An Evaluation of Investments in the Global Forum on Migration and Development
November 26, 2012 | Evaluation | Migration

Total Awarded: $3.3 Million
Total Grants: 17
Duration: 2006 - 2012
Geographic Focus: Global


In November 2011, the MacArthur Foundation launched an external examination of its investments in the Global Forum on Migration and Development (GFMD) with a particular emphasis on its civil society dimension. The Global Forum is a voluntary, states-led process dedicated to informal, non-binding dialogue with the goal of enhancing the benefits of migration for countries of origin, countries of destination, and migrants themselves. The GFMD emerged following the UN General Assembly’s first High-Level Dialogue on Migration and Development in September 2006. The first Global Forum was hosted by Belgium in July 2007, and the GFMD was hosted in subsequent years by the Philippines, Greece, Mexico, Switzerland, and Mauritius (following the period under review, the GFMD subsequently met in Sweden [2014] and Turkey [2015]). Each two-day intergovernmental GFMD meeting was preceded by Civil Society Days (CSD), a two-day gathering of civil society actors.

MacArthur has been the largest nongovernmental donor to the GFMD. The Foundation provided a cumulative total of more than $3.3 million in grants for the first six meetings of the GFMD. This included support to host governments and host NGO/foundations, as well as support to the UN for the GFMD-related activities of the Special Representative of the Secretary-General for International Migration and Development.

What We Evaluated

The Foundation had two primary purposes for conducting its evaluation:

  1. To assess the impact of the GFMD on policies, practices, framing, and government-civil society cooperation regarding migration issues. 
  2. To draw lessons from the GFMD experience to inform future efforts related to global cooperation on international migration.

While the MacArthur assessment includes findings and recommendations relevant to the GFMD as a whole, its primary focus is the GFMD’s Civil Society Days. 

What We Learned

  • Different expectations among and between civil society and government actors stem largely from the lack of a clearly defined and generally accepted set of objectives and assumptions for the Civil Society Days, which has caused frustration on the part of government and civil society representatives.
  • Networking and knowledge building efforts among civil society actors have been largely successful within the CSD framework, while capacity building and access to government by civil society organizations (CSOs) have enjoyed a far lesser degree of success. Given the presence of additional processes and organizations that also provide networking and knowledge building to CSOs, some civil society actors question the value added of the CSD.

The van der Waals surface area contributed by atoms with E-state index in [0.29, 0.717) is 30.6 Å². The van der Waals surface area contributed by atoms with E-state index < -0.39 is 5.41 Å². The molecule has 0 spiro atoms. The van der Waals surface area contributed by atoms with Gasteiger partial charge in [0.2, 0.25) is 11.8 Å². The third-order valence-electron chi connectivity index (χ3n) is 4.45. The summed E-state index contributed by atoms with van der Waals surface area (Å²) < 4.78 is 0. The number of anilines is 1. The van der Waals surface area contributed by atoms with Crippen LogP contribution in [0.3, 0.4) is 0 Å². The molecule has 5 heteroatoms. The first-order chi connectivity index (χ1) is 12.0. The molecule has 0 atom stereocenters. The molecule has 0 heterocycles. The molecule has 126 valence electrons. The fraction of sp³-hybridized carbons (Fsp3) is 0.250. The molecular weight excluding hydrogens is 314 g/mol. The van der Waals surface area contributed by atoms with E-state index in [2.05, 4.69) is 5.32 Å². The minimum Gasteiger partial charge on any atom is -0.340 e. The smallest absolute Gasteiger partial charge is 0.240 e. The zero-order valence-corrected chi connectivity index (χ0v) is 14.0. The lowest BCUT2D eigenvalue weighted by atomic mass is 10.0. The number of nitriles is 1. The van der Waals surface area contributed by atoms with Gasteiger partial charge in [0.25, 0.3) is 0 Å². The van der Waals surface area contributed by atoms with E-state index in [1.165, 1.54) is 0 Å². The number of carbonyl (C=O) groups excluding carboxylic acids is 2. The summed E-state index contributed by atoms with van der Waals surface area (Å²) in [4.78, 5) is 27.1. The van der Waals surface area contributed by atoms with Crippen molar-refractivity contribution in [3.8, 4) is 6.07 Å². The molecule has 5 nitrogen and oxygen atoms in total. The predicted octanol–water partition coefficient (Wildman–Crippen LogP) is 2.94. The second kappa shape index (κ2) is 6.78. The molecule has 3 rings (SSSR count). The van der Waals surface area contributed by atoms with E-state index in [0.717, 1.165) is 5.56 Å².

• Data regarding the impact of the CSD and GFMD on civil society and government collaboration are mixed. While there are specific examples of collaboration between civil society actors and member states, resulting at least in part from participation in the forum – and more than 30% of surveyed participants believe the CSD/GFMD collaboration has been fairly or very impactful – nearly the same percentage believe there had been very little evidence of impact. This is predominantly due to the fact that the ability of the CSD and GFMD to contribute to collaboration depends largely on external factors, such as the political, economic, and social context within each member state.

  • Much of the ability of civil society to influence the agenda of the GFMD occurs during preparatory meetings, while their ability to influence the migration agenda occurs largely at the national level outside of the GFMD process. While most civil society representatives do not feel their issues are adequately incorporated into the states-led discussion, the perspective does seem be improving in recent years.

  • A few distinct policies and projects are reported to have benefited from the CSD/GFMD; however the ability of the meetings to produce finite policy and project outcomes is a source of both debate and frustration due to differing expectations regarding the goals of the CSD and GFMD.

  • While 2012 marked a significant positive development in the institutional structure of the Civil Society Days, there remains considerable room for improvement. In particular, there is a need for enhanced sustainability, continuity, and dialogue between different actors (both through enhanced representation between different types of civil society representatives and increased dialogue between government, civil society, and private sector actors). The ideal structure of the CSD cannot be specified, however, in the absence of a clearly identified theory for how change is expected to happen as a result of the process.
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